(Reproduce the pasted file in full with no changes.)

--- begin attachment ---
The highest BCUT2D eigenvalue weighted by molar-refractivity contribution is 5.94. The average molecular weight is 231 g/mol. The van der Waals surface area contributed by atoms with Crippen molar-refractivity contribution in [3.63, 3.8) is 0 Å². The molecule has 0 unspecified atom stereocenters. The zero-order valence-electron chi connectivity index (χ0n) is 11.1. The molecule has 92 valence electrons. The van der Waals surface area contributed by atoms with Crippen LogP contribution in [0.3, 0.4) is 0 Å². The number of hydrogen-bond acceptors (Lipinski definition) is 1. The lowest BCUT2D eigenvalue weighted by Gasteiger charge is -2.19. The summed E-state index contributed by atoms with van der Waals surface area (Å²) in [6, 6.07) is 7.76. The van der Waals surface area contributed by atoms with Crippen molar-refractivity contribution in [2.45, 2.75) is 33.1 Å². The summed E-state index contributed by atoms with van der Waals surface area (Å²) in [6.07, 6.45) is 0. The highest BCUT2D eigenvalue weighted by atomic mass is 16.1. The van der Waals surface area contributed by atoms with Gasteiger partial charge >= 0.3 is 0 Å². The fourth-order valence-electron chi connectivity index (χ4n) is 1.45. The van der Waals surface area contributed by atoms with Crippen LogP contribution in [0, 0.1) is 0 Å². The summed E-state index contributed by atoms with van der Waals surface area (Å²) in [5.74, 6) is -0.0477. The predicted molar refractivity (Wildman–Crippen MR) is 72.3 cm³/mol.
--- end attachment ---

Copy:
The highest BCUT2D eigenvalue weighted by molar-refractivity contribution is 5.94. The average molecular weight is 231 g/mol. The van der Waals surface area contributed by atoms with Crippen molar-refractivity contribution in [3.63, 3.8) is 0 Å². The molecule has 0 unspecified atom stereocenters. The zero-order valence-electron chi connectivity index (χ0n) is 11.1. The molecule has 92 valence electrons. The van der Waals surface area contributed by atoms with Crippen LogP contribution in [0.3, 0.4) is 0 Å². The number of hydrogen-bond acceptors (Lipinski definition) is 1. The lowest BCUT2D eigenvalue weighted by Gasteiger charge is -2.19. The summed E-state index contributed by atoms with van der Waals surface area (Å²) in [6, 6.07) is 7.76. The van der Waals surface area contributed by atoms with Crippen molar-refractivity contribution in [2.45, 2.75) is 33.1 Å². The summed E-state index contributed by atoms with van der Waals surface area (Å²) in [6.07, 6.45) is 0. The highest BCUT2D eigenvalue weighted by atomic mass is 16.1. The van der Waals surface area contributed by atoms with Gasteiger partial charge >= 0.3 is 0 Å². The fourth-order valence-electron chi connectivity index (χ4n) is 1.45. The van der Waals surface area contributed by atoms with Crippen LogP contribution in [0, 0.1) is 0 Å². The summed E-state index contributed by atoms with van der Waals surface area (Å²) in [5.74, 6) is -0.0477. The predicted molar refractivity (Wildman–Crippen MR) is 72.3 cm³/mol.